The following are reputedly to replies included on Child Support Agency forms in the section for listing details about the father.

Regarding the identity of the father of my twins, child A was fathered by John Smith. I am unsure as to the identity of the father of child B, but I believe that he was conceived on the same night.

I am unsure as to the identity of the father of my child as I was being sick out of a window when taken unexpectedly from behind. I can provide you with a list of names of men that I think were at the party if this helps.

I do not know the name of the father of my little girl. She was conceived at a party where I had unprotected sex with a man I met that night. I do remember that the sex was so good that I fainted. If you do manage to track down the father can you send me his phone number? Thanks

I don't know the identity of the father of my daughter. He drives a BMW that now has a hole made by my stiletto heel in one of the door panels. Perhaps you can contact BMW service stations in this area and see if he's had it replaced.

I have never had sex with a man. I am awaiting a letter from the Pope confirming that my son's conception was immaculate and that he is Christ risen again.

I cannot tell you the name of child A's dad as he informs me that to do so would blow his cover and that would have cataclysmic implications for the British economy. I am torn between doing right by you and right by my country. Please advise.

I do not know who the father of my child was as all squaddies look the same to me. I can confirm that he was a Royal Green Jacket.

John Smith is the father of child A. If you do catch up with him can you ask him what he did with my AC/DC CDs?

From the dates it seems that my daughter was conceived at Euro Disney -- maybe it really is the Magic Kingdom.

So much about that night is a blur. The only thing that I remember for sure is Delia Smith did a programme about eggs earlier in the evening. If I'd have stayed in and watched more TV rather than going to a party, [my eggs] might have remained unfertilised.

- (indeterminate origin)

An agency for getting an absent, separated, or divorced parent to pay their share of upkeep for a child. Often much reviled.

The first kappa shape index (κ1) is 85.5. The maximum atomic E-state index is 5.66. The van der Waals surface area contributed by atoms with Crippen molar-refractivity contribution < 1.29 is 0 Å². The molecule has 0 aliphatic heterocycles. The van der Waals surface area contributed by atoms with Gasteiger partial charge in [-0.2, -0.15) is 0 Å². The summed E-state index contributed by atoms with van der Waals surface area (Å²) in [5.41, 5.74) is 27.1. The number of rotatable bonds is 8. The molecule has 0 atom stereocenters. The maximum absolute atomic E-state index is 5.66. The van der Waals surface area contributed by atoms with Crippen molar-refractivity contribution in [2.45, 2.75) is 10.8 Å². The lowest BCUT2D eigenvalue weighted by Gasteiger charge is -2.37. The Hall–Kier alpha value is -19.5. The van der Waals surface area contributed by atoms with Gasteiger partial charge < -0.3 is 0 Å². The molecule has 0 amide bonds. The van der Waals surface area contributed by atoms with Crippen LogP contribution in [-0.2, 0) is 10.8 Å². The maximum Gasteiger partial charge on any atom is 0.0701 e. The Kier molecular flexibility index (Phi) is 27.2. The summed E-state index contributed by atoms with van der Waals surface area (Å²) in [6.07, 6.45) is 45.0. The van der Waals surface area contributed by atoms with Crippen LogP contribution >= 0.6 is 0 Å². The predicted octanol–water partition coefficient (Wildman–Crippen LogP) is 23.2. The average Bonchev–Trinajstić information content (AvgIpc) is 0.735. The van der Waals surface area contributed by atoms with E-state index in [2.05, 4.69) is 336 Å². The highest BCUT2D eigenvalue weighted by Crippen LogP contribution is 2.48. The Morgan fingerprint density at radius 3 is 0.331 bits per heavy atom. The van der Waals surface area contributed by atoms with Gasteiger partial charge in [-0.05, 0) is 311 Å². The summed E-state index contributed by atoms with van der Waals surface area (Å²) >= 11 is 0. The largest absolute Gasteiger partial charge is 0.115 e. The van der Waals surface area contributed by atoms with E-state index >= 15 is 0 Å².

In Britain the CSA is part of the Department for Work and Pensions, introduced in 1993. There are separate but related CSA schemes for England and Wales, for Scotland, and for Northern Ireland. (The rumour that the England and Wales branch is paying maintenance to the others is frivolous.) The following relates to their system.

One parent is defined as the Parent With Care and the other as the Non Resident Parent. The latter might be anyone from one who has shared custody of the child but has fewer nights with it; to an anonymous cad who eats, roots, and leaves. The CSA has strong powers to force disclosure of income and addresses, to send in the bailiffs, and to compel employers to operate Deduction from Earnings orders. Unlike other Attachments of Earnings such as Council Tax, they don't need to go through a court to get this order.

Until 2003 the amounts payable were decided by the CSA after consideration of the incomes of the two parents and the present partner of the Parent With Care. The liable parent has a protected amount of earnings, such that CSA deductions cannot cause their net pay in any given period to fall below this protected amount. If the CSA payment due is not therefore payable in full from the excess over these earnings, the outstanding part of the amount is carried forward to the next period.

The protected amount can also be carried forward. It is meant to be an average net earnings needed by the liable parent. If in any period their actual net pay falls below the protected amount, the shortfall is carried over and added into next period's protected amount, so that the average is not disrupted.

An employer can deduct £1 more to cover administration of an order. This is allowed to eat into the protected salary.

Effective from 3 March 2003 the amounts payable are based on fixed rates and on the number of children. Non-resident parents on a low income, up to £100 a week, pay £5 a week. Between £200 and £2000 a week the amount of net earnings payable is 15% for one child, 20% for two, and 25% for three or more. Allowance at the same rates is made for any children in their new family. This system only applies to new cases, but the intention is to gradually transfer existing child support arrangements across to it.

Learn all about it at

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